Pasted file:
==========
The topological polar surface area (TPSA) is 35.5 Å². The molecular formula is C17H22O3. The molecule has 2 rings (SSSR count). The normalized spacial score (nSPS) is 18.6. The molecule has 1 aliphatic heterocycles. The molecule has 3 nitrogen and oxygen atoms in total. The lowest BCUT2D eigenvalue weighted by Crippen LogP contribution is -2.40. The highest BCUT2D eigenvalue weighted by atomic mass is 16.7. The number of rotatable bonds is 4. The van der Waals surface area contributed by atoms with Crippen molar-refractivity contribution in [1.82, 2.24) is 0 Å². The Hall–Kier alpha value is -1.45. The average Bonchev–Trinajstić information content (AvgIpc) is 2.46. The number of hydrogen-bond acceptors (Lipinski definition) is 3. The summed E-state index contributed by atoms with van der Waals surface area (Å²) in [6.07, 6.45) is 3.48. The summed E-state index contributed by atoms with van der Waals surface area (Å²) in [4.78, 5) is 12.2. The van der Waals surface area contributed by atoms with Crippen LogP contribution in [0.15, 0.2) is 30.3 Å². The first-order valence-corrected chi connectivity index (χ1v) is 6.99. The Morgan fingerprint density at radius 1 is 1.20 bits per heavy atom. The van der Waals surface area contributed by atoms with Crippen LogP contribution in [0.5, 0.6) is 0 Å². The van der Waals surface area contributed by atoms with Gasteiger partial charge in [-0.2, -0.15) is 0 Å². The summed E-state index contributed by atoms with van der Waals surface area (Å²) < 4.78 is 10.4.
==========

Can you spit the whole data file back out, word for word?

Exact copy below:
The topological polar surface area (TPSA) is 35.5 Å². The molecular formula is C17H22O3. The molecule has 2 rings (SSSR count). The normalized spacial score (nSPS) is 18.6. The molecule has 1 aliphatic heterocycles. The molecule has 3 nitrogen and oxygen atoms in total. The lowest BCUT2D eigenvalue weighted by Crippen LogP contribution is -2.40. The highest BCUT2D eigenvalue weighted by atomic mass is 16.7. The number of rotatable bonds is 4. The van der Waals surface area contributed by atoms with Crippen molar-refractivity contribution in [1.82, 2.24) is 0 Å². The Hall–Kier alpha value is -1.45. The average Bonchev–Trinajstić information content (AvgIpc) is 2.46. The number of hydrogen-bond acceptors (Lipinski definition) is 3. The summed E-state index contributed by atoms with van der Waals surface area (Å²) in [6.07, 6.45) is 3.48. The summed E-state index contributed by atoms with van der Waals surface area (Å²) in [4.78, 5) is 12.2. The van der Waals surface area contributed by atoms with Crippen LogP contribution in [0.15, 0.2) is 30.3 Å². The first-order valence-corrected chi connectivity index (χ1v) is 6.99. The Morgan fingerprint density at radius 1 is 1.20 bits per heavy atom. The van der Waals surface area contributed by atoms with Crippen LogP contribution in [0.5, 0.6) is 0 Å². The van der Waals surface area contributed by atoms with Gasteiger partial charge in [-0.2, -0.15) is 0 Å². The summed E-state index contributed by atoms with van der Waals surface area (Å²) < 4.78 is 10.4.